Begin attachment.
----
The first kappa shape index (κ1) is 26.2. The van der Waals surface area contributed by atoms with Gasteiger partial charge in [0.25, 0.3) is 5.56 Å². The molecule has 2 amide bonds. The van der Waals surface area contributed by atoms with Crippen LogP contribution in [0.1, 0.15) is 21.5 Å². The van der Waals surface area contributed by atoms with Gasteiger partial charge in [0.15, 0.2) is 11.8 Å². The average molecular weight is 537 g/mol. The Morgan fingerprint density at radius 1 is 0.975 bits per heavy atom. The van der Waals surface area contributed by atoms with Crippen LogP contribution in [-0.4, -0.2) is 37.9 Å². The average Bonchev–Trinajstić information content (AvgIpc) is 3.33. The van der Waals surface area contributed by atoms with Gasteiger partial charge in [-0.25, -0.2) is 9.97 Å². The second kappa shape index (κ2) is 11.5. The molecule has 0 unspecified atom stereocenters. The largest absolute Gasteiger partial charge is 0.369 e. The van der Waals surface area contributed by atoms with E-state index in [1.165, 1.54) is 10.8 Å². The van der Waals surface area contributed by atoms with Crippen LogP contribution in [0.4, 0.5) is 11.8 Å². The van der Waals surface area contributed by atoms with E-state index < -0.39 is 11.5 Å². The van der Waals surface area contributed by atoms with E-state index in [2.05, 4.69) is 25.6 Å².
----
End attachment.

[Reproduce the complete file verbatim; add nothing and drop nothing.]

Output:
The first kappa shape index (κ1) is 26.2. The van der Waals surface area contributed by atoms with Gasteiger partial charge in [0.25, 0.3) is 5.56 Å². The molecule has 2 amide bonds. The van der Waals surface area contributed by atoms with Crippen LogP contribution in [0.1, 0.15) is 21.5 Å². The van der Waals surface area contributed by atoms with Gasteiger partial charge in [0.15, 0.2) is 11.8 Å². The average molecular weight is 537 g/mol. The Morgan fingerprint density at radius 1 is 0.975 bits per heavy atom. The van der Waals surface area contributed by atoms with Crippen LogP contribution in [-0.4, -0.2) is 37.9 Å². The average Bonchev–Trinajstić information content (AvgIpc) is 3.33. The van der Waals surface area contributed by atoms with Gasteiger partial charge in [-0.25, -0.2) is 9.97 Å². The second kappa shape index (κ2) is 11.5. The molecule has 0 unspecified atom stereocenters. The largest absolute Gasteiger partial charge is 0.369 e. The van der Waals surface area contributed by atoms with E-state index in [1.165, 1.54) is 10.8 Å². The van der Waals surface area contributed by atoms with Crippen LogP contribution in [0.4, 0.5) is 11.8 Å². The van der Waals surface area contributed by atoms with E-state index < -0.39 is 11.5 Å². The van der Waals surface area contributed by atoms with E-state index in [2.05, 4.69) is 25.6 Å².